Not so super

The other night I watched the latest Spiderman film (The Amazing Spiderman 2), Spiderman 2.2 if you like. There was a lot to like about it on some levels: it looked fantastic, it was exciting + well paced considering the two and a half hour runtime, the lead characters (Andrew Garfield and Emma Stone) were superb and had genuine chemistry. In fact I’d even go so far to say that Garfield is pitch perfect as both Peter Parker and Spiderman (especially if you are familiar with the comics). Yet despite having much in its favour, there was an awful lot “off” about it.

Spidey

1. Some scenes were far too convenient for their own good. Plausibility was beyond breaking point in the same way Silva calculated all of Bond’s moves in Skyfall (and interestingly one such scene is also set in an abandoned subway station).

2. The baddies were all under-developed (a shame as Dane DeHaan did some fine work here). Everything plotting their fall from good to evil felt rushed, incomplete and false. It appears they tried to juggle too many baddies in a single installment again, generally a recipe for disaster (even if it is isn’t anywhere near the disaster Batman and Robin or Spiderman 3 were).

3. It seems the script-writers were ticking boxes for the studio. The actors are let down by a clunky/poor script which is more interested in setting up merchandising and future installments rather than actually telling a good story (Iron Man 2 syndrome)!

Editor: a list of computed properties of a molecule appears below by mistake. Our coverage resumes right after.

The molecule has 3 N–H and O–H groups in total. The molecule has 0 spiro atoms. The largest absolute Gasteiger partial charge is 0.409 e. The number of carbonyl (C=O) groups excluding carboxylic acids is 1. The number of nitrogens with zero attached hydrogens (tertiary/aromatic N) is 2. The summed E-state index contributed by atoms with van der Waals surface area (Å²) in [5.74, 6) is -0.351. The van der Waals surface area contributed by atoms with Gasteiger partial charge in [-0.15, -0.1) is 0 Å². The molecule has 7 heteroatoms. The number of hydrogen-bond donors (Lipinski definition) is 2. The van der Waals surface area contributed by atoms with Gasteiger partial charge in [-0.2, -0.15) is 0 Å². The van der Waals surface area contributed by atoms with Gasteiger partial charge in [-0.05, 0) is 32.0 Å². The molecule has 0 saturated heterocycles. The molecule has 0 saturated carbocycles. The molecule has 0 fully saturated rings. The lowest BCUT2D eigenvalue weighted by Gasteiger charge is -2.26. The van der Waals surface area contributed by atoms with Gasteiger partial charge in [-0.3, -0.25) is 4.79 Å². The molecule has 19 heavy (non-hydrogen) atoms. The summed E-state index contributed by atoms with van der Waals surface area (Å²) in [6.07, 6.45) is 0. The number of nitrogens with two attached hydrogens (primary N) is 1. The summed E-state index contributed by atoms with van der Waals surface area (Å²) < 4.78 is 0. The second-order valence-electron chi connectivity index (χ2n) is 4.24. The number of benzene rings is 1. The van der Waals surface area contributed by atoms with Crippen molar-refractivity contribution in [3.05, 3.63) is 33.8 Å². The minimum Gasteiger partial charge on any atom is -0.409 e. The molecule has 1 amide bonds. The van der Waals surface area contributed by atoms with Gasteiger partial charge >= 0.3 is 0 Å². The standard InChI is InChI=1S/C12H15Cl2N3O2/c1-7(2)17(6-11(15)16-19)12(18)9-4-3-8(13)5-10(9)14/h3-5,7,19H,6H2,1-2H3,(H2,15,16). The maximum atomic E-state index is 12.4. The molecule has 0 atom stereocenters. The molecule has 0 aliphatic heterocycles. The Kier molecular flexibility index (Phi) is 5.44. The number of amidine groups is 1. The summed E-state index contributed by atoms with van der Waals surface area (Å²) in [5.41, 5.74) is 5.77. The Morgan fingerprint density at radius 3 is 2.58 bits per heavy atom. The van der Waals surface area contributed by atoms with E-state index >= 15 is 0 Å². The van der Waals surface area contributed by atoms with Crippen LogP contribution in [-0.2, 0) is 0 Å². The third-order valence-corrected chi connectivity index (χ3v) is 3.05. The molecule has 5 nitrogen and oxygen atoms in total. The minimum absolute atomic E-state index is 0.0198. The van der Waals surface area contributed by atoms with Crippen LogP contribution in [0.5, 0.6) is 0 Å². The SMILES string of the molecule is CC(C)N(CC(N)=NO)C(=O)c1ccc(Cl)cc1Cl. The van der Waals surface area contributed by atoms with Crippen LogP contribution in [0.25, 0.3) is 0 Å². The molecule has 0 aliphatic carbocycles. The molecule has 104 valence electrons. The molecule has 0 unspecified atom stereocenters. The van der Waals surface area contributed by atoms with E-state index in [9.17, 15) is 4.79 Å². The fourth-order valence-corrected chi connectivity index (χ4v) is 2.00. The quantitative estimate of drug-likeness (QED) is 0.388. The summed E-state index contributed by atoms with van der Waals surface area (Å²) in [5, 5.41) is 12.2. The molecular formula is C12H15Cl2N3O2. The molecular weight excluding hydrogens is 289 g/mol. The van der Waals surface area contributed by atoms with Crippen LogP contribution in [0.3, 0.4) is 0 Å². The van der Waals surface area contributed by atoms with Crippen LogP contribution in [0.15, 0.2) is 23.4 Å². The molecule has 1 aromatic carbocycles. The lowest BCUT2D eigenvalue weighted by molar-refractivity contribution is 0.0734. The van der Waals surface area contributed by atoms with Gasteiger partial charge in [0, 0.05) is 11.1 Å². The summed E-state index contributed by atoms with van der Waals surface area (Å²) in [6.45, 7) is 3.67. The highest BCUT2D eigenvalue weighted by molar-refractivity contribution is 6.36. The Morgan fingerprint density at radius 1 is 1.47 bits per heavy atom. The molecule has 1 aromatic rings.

4. The core problem (which ties in with the other points): it was really two movies masquerading as one. So instead of having two good movies with genuine punch/pay-off we end up with a frustrating mess of a movie.

5. Inappropriate music. Songs are shoe-horned in but they don’t fit the tone of the film (the end-credits in particular). Hans Zimmer (the “new” Danny Elfman?) turns in another bland super-hero score – the “wub-wub” stylings trying too hard to be edgy and cool (no – it’s like every other damn action trailer I’ve seen in the past two years). Shouldn’t it be “ELECTRO” rather than “DUBSTEP” anyway? The score feels a mixed bag (much like the film itself) despite a nice rousing brassy-blast for Spidey’s theme and suitably sinister motif for Osborn (which is itself ripping off Inception and Inside Man). Personally I like more consistency in my scores. The last three Spidey films in the franchise have all had different composers/themes, time to give Mr Elfman a call again!

Ultimately what is my real problem? I’m suffering Franchise fatigue towards Superhero films (which seem to be all that play in cinemas these days – thanks very much Marvel!). The initial blame could perhaps be leveled at The Dark Knight. Now we have Marvel setting up The Avengers universe and releasing a new film each year, DC trying to get in on the action with Superman/Batman/Justice League. X-men has already had spin-offs with Wolverine, there is a new X-men film out this summer. I wouldn’t be surprised to see a Mystique film in the near future. Now there is Spiderman setting up The Sinister Six. The Spiderman franchise was already rebooted in its relative infancy and everything still feels a retread of the Raimi films. I’ve just read that Daredevil will be the next to get the reboot treatment. Great, we all want that one!